Drew’s passion for whiskey was readily apparent.  As Buffalo Trace’s current Master Blender, it is his job to take the aged spirits created by the Master Distiller and weave them into both established product lines and new and exciting projects.  Drew’s favourite whiskey is “the one he hasn’t made yet”.  In answer to the follow-up question “how do you make a better whiskey?”, Drew immediately said, “I don’t know”, reflecting his continuous stretch for further improvement.  Perhaps my biggest takeaway was Drew’s love of experimentation, embraced by both Buffalo Trace and Sazerac, which has created at least 50 different bottling “experiments” since 2006.  He freely acknowledges that not all of the experiments are successful and lead to new product lines, but this adventurous spirit is part of the fabric of Sazerac.  This is all the more impressive when one considers the extended aging process in the creation of whiskey.  Sazerac has even built a warehouse, Warehouse X, solely for the purpose of manipulating the many variables that go into the creation of whiskey (including light, temperature, air flow, wood grain, and others) to better understand the impact of those variables on the finished product and to use that knowledge to create that elusive “better whiskey”.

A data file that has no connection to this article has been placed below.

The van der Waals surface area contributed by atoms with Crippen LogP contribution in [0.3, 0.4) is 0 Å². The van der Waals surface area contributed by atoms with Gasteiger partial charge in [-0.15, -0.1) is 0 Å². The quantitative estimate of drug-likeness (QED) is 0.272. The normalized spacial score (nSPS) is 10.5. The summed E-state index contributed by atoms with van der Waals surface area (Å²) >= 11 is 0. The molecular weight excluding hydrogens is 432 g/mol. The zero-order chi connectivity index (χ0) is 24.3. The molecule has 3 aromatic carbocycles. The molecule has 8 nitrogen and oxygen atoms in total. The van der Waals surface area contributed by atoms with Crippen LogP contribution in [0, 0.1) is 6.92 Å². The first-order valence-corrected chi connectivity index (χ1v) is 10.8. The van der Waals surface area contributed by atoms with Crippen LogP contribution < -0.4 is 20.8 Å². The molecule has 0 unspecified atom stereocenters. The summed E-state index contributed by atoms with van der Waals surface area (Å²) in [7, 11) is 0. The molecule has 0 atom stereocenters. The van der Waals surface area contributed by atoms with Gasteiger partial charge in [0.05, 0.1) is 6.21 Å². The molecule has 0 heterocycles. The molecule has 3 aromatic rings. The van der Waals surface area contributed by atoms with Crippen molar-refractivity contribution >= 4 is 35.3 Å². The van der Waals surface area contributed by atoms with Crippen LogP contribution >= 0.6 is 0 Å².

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Drew’s other point of emphasis was the recipe for the whiskey, which he came back to with each successive whiskey we tried.  Buffalo Trace’s bourbons are made of a combination of 6 main ingredients (Drew would never tell us exactly how much of each).  First, any bourbon must legally be made from at least 51% corn, which gives the spirit its sweet and fruity characteristics.  Next is rye, which adds spice, pepper and herbaceous notes.  Third is barley malt, which doesn’t add flavour so much as enzymes vital to the fermentation process.  As an alternative to rye, wheat can also be used, but this is far less common and wheat bourbons make up less than 5% of the overall spirit created.  Add limestone-filtered water and yeast and you’re almost finished.  The one ingredient that is not often talked about with bourbon, but that has a profound impact on its character, is time.  As was made clear when we started sampling, Buffalo Trace ages its whiskey longer than many of its competitors.  Speaking of sampling, now would be a good time to shine a spotlight on the fantastic whiskeys we tried. Read the rest of this entry »